Cervelo Aspero Gravel Bike

So I bought a gravel bike…

Let me first start out by saying that I have been one of those riders that has been very against the idea of a gravel bike. I thought they were pointless and a waste of money. I literally could not see one reason why ANYONE would want to shell out several thousand dollars for one and here are several key reasons for this.

Gravel Bikes are the Worst and the Worst!

I have always seen them as the worst parts of mountain biking combined with the worst parts of road biking. For mountain bikers, we use gravel roads as quick access to link trails together. There are no features and it is INCREDIBLY boring. They really are a means to an end and serve a purpose in some rides to get to other parts of the mountain. Outside of that…they have no real use or challenge.

On the road biking side, riding on gravel is slower on both climbs and descents. The part of road biking that I used to really enjoy was the “sport bike without the motor” feeling. So again…a gravel bike ends up just being a less fun version of a road bike. It is going to be slower on the road than a road bike but not able to really go on trails. If you do go on trials…you are going to wish you had your mountain bike. But don’t worry…its faster than your mountain bike on gravel roads…where you really don’t want to spend most of your time.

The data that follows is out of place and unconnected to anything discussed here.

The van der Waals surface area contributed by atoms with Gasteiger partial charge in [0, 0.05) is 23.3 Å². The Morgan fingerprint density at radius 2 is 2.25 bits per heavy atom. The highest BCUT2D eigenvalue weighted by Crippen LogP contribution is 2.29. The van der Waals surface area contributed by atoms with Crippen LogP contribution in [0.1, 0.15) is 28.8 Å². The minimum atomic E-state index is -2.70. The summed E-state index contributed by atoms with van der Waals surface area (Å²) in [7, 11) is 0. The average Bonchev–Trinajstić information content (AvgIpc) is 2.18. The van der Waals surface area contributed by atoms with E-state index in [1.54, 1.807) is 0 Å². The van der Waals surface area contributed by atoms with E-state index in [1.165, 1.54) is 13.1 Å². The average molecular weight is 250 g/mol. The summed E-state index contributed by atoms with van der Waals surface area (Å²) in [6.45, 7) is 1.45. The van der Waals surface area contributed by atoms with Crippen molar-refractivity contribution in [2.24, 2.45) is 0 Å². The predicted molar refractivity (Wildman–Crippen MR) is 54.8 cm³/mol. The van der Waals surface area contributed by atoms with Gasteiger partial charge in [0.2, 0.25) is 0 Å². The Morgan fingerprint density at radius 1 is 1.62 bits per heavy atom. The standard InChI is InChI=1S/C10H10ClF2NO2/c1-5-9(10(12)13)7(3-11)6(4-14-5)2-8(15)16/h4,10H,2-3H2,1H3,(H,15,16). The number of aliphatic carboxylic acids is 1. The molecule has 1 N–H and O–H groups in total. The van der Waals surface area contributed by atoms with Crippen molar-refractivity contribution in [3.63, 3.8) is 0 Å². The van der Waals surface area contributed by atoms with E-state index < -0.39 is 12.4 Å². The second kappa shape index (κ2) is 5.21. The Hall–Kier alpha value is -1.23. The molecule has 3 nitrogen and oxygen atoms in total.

So this is what you are telling me? I am supposed to take the parts of both sports that are my least favorite parts and buy a bike around that? No thanks.

Gravel Bikes Seemed Like a N+1 Need for the Bike Industry

Everyone knows…one of the easiest way for any industry to get you to buy something new is to open up a completely new segment of the industry. So you already have a road bike, a mountain bike, a single speed, an e-bike and a hard tail? Guess what you need? A gravel bike! It does things that your road bike can’t in places that you don’t want to ride your heavy mountain bikes! You’ll love it!

You want to use your cyclocross bike? No, you don’t want to do that. That bike’s geometry, bottom bracket height and components are designed specifically around that race discipline. You really need to look at getting a dedicated gravel bike.

The bike industry is notorious for this with all of the new wheel and tire sizes, new frame widths and axle formats…you name a component on a bike and there is a “new standard” every year. Part of that is due to innovation and part is just getting you to upgrade with built in obsolescence. It really looked like gravel bikes were just another step in that “progression” to get riders to buy another bike.

Should I buy a gravel bike?

There has been a HUGE trend that changed everything for me

Several years ago, I sold all of my road bikes.